What a Day!
Well! I had intended to take today to write a wrap-up piece on the just-completed World Juniors, which saw the Russian side miss out on the podium for the first time in eight years. However, sometimes history gets in the way, so that piece will have to wait! Why? Because on Saturday, Russia’s Under-18 women’s national team opened the 2018 U18 Worlds, at home in Dmitrov just north of Moscow, with a 3-2 victory over Canada. It was the first time at this competition that Russia had beaten a North American team — in fact, it was the first time that any team from outside North America had defeated either Canada or the U.S. Read on, for a look at how it all happened (and above is the video of the entire game)!
The arena in Dmitrov, home of defending Women’s Hockey League champions Tornado Moscow Oblast, was packed to the rafters for this one, with more than 2200 people squeezed into a rink built for about 2000 or so. And the crowd was loud, enthusiastic, and partisan, firmly behind their underdog U18 team as they prepared to take on the always-powerful Canadian team. As mentioned above, Canada had never lost at this tournament to any team but the United States (and vice versa). Russian head coach Yevgeny Bobariko, as expected, opted to start Diana Farkhutdinova in net, with Milena Tretyak as back-up, and he sent out his big line for the opening faceoff as well: forwards Oxana Bratishcheva, Darya Beloglazova, and Yelizaveta Shkalyova, with team captain Alina Orlova alongside Yelena Provorova on defence.
The opening of the game saw Canada getting some shots through, but without unduly troubling Farkhutdinova in the Russian goal — this would become a theme throughout the match. And in front of that packed house six minutes into the first period, an innocent-looking play ended up in the opening score for Team Russia. A faceoff was won in the defensive zone, and the puck arrived on the stick of defender Anna Savonina behind her own net. Forward Mariya Alexandrova, who plays her club hockey in the same rink for Tornado Moscow Oblast, read the play perfectly, and Savonina found her with an astute breakout pass up the middle. Alexandrova, for her part, used the last Canadian defender back as a screen, and wristed past Madelyn McArthur; 1-0 to Russia, and the joy in the building was palpable.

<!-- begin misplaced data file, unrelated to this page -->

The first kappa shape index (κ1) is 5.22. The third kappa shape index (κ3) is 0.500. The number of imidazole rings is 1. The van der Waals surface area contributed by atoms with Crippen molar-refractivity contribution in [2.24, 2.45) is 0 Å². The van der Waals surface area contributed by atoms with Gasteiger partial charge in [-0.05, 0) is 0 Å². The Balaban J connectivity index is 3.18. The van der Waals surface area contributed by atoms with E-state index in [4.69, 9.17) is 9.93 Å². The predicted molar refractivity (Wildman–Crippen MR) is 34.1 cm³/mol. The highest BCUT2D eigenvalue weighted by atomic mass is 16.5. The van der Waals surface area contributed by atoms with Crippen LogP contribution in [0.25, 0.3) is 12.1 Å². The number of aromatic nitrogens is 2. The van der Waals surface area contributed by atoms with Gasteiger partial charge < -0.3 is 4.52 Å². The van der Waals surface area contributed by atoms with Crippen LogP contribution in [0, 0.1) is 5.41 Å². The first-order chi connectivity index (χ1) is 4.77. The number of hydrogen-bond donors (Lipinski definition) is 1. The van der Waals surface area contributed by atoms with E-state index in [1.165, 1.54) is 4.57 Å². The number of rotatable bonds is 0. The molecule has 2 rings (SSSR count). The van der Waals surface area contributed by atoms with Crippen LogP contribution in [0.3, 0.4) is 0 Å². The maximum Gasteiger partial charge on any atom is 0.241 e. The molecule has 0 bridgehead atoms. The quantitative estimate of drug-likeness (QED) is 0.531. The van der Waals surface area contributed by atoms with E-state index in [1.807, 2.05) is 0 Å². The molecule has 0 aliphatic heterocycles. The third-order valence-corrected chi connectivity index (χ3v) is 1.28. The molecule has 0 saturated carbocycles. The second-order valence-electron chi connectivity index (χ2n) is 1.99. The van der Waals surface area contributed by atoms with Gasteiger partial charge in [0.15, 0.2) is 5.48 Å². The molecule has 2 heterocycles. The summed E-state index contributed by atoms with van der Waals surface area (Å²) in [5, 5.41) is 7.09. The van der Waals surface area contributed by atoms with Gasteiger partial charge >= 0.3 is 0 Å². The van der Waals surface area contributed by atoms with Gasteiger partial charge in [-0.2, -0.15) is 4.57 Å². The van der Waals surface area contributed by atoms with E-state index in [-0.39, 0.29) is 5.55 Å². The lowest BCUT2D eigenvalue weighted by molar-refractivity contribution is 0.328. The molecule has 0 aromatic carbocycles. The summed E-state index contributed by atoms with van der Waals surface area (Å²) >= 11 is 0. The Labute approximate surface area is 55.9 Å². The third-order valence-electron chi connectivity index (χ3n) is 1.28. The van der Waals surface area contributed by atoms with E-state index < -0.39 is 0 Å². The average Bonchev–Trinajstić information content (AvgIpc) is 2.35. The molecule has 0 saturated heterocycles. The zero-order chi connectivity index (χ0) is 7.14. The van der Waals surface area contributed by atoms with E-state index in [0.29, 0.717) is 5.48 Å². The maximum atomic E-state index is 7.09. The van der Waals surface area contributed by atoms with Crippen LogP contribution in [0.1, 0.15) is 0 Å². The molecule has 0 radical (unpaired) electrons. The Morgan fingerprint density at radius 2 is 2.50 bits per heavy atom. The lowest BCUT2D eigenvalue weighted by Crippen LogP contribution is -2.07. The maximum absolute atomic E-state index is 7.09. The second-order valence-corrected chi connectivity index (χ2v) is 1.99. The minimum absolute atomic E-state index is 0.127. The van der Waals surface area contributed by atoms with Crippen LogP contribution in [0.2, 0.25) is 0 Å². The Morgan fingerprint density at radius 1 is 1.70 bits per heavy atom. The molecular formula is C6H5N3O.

Canada continued to spend a lot of time with the puck, but a calm-footed and disciplined Russian defence kept most of that possession to the less dangerous areas of the ice. And the few chances that did get through found goalie Farkhutdinova in less than a giving mood. The first period, despite a 9-4 advantage for Team Canada in shots, ended with Russia in front 1-0, and fully deserving of the lead as well!
That storyline continued into the second period , and some frustration began to appear for the Canadian team; they took three straight minor penalties to open the middle frame, and the third of those, halfway through, would prove costly indeed. The Russian powerplay worked the puck back to Yelena Provorova at the point, and while her speculative shot through was saved by McArthur, the rebound came straight to Darya Beloglazova in the slot. Beloglazova is one of Russia’s real skill players — she spun 180 degrees on the spot to get the puck on her forehand and fired past the Canadian goalie for the 2-0 lead. The second period would end with that scoreline intact, despite a cumulative 21-10 Canadian advantage in shots.
By this time, the fans in the building and all those (of whatever rooting interest) watching online, must have begun to consider at least the possibility of a truly remarkable result. But 2-0 is hardly a safe lead against Canada or the United States in women’s hockey, and the Canadians injected some more tension into the affair by breaking through to halve the lead five minutes into the third period. The Russian defence, on a penalty-kill, finally got pulled out of position just enough to let Courtney Vorster tee the puck up for Sarah Fillier in a dangerous spot. Team Canada’s captain made no mistake, and the score was 2-1.
Based on past games between these two teams, it must be said, Canada could well at this point have gone on to take over the match; Russian women’s national teams have been known to give up goals in bunches to their North American rivals (and they are not alone in that regard). But such did not happen this time. Instead, Team Russia went straight back to its previous calm and disciplined play, and was rewarded five minutes later with the restoration of the two-goal lead. In the waning seconds of a Russian powerplay, Mariya Lobur worked her way to the front of the net, and her centering pass was belted home from close range by Oxana Bratishcheva. 3-1, now, for the hosts.